13. Were these cookies baked twice? My South German grandmother made her spritz cookies with only egg yolks- no other liquid. I believe, much like pie crust, she refrigerated the dough for a bit to help it form a more solid mass.
  14. I'm assuming, from the radio silence, 3.25-3.5 hours was a success. This being said... dough that fights you after a 2 hour warm up could indicate other issues beyond too short of a warm up. Could you share your recipe?
  15. Balling dough activates a gargantuan amount of gluten- so much so that the dough will never fully relax in 2 hours. Every dough is different, but, in general, you never want to re-ball dough within 6 hours of stretching it- and, even then, you don't want to re-ball cold dough, since cold dough loses its tackiness, which risks a pinch-shut that doesn't completely hold. And, although rests can help stubborn dough, dough that's just barely rested enough to stretch won't give you the same oven spring as a more relaxed/extensible dough that was only balled once- prior to putting it in the fridge.
  16. I think, because granular erythritol looks so much like sugar, it's easy to fall under the misconception that it provides bulk. It doesn't. The molecular weight for sugar is 342 g/mol, while erythritol is 122. You might be tempted to think that erythritol provides 1/3 the bulk, but, it's way worse than that, since the relationship isn't linear. At room temp, 370g of erythritol is soluble in 1 liter water (1/5th the solubility of sugar). If you were to dissolve 370g sugar in 1 liter of water, it wouldn't be super viscous, but it would clearly not be pure water. 370g of erythritol, on the other hand, would be indistinguishable from pure water. That's how little bulk erythritol is bringing to the table. Erythritol has only one purpose in desserts- in small enough quantities to keep it from being crystallized (crystallization = no sweetness + offputting endothermic/cooling effect) it's invaluable for bumping up the synergy with other sweeteners and elevating the overall quality of sweetness. Fats, protein and starches all impact erythritol's crystallization, so there aren't any hard and fast rules. Keeping my erythritol in proportion to the polyd has worked pretty well for me. 7 parts polyd to 1 part erythritol, in solution, tends to keep the erythritol from misbehaving.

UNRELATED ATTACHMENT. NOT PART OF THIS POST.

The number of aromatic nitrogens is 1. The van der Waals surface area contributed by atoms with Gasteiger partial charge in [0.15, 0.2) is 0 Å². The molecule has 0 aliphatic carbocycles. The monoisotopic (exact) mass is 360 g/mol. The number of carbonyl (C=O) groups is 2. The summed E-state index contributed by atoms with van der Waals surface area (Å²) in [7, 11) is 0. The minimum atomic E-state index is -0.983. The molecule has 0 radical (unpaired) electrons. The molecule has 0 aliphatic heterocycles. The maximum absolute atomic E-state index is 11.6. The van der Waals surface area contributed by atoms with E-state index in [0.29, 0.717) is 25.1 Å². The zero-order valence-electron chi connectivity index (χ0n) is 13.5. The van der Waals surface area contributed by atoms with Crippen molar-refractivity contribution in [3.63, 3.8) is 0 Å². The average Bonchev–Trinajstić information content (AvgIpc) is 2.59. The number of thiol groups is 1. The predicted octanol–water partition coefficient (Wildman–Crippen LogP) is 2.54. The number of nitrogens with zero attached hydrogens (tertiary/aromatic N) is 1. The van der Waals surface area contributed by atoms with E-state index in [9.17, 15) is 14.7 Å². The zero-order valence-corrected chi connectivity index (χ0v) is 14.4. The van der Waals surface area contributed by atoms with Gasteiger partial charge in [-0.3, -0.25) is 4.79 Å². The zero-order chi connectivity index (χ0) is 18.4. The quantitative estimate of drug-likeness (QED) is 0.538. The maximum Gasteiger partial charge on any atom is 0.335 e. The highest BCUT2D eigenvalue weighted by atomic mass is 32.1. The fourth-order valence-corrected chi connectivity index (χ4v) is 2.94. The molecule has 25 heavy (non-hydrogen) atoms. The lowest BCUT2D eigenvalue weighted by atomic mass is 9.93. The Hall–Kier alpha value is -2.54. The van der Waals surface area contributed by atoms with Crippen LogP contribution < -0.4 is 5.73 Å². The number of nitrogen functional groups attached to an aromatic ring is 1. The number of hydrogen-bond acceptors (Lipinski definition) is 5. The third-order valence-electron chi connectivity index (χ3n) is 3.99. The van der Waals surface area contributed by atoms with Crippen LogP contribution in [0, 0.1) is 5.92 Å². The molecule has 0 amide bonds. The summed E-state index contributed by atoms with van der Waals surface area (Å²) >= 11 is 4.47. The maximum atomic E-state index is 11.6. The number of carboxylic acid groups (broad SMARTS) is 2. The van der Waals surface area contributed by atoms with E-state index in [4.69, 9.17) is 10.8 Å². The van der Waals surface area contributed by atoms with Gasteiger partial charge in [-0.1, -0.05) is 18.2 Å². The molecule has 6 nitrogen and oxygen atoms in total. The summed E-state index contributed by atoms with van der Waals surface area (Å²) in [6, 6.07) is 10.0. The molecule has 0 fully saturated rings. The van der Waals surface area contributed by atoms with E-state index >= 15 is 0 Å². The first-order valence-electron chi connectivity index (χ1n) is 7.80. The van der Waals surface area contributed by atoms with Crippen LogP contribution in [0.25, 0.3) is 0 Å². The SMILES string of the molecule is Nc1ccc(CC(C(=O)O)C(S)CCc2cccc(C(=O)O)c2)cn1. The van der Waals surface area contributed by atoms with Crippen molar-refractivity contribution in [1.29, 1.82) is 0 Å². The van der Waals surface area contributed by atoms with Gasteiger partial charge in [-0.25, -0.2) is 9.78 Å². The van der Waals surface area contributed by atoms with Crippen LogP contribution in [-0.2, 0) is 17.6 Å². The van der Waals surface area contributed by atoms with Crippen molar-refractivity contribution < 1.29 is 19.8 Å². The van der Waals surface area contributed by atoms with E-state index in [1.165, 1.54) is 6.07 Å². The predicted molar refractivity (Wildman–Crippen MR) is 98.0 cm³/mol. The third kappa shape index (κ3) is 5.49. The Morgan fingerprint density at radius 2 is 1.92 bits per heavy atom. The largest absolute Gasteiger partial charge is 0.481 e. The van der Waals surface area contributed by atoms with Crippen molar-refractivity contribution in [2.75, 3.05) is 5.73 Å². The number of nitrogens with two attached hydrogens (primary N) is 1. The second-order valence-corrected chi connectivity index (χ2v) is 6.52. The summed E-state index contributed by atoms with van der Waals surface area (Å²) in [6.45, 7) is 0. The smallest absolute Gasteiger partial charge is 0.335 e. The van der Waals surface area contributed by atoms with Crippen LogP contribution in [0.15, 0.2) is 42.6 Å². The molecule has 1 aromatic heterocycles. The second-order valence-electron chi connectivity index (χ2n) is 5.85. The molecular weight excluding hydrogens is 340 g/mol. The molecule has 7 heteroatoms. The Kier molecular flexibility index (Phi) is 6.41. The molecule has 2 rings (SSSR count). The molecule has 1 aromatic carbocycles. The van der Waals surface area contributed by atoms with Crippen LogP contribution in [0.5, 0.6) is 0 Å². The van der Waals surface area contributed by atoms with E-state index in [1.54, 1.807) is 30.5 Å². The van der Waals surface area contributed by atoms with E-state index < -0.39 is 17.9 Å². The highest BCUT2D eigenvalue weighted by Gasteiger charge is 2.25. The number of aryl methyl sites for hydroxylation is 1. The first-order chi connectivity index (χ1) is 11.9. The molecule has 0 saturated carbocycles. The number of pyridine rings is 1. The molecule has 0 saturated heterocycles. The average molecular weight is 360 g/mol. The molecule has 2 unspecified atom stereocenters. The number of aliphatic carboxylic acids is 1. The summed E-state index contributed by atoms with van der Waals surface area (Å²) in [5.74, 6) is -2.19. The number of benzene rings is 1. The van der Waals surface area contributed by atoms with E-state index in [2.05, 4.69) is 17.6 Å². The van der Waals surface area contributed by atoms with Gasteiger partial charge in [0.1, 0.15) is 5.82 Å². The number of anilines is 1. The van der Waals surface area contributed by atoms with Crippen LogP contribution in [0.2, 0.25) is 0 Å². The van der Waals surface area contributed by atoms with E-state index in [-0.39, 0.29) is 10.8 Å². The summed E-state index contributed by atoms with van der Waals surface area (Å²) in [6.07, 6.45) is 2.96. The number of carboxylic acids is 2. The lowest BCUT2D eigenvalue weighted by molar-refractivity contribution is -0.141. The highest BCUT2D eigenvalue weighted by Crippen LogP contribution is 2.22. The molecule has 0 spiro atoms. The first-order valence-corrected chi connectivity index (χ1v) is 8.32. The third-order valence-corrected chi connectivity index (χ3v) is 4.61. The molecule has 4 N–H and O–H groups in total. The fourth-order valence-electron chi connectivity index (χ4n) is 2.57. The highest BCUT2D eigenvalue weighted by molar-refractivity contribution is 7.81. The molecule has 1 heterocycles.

17. When it comes to achieving the textural qualities of sugar, there is no free lunch. Either the product digests, and raises blood sugar, or it doesn't and it causes digestive issues. As I said, erythritol is already laxating, so inulin is not that dramatic of an addition- and is certainly not anything bordering on toxic. If you eat legumes/artichokes, you're eating inulin. Sugar free desserts involve a certain amount of personal responsibility. You need to inform your guests and/or customers what ingredients you're using, but it's up to them to make the decision as to whether or not to consume it. It's like serving lentil soup to guests. It's up to you to tell them it's lentil soup, but it's up to your guests to forgo it if they typically have issues digesting legumes. Hydrocolloid gums like acacia are sometimes used to mimic the texture of sugar, but those are laxating as well.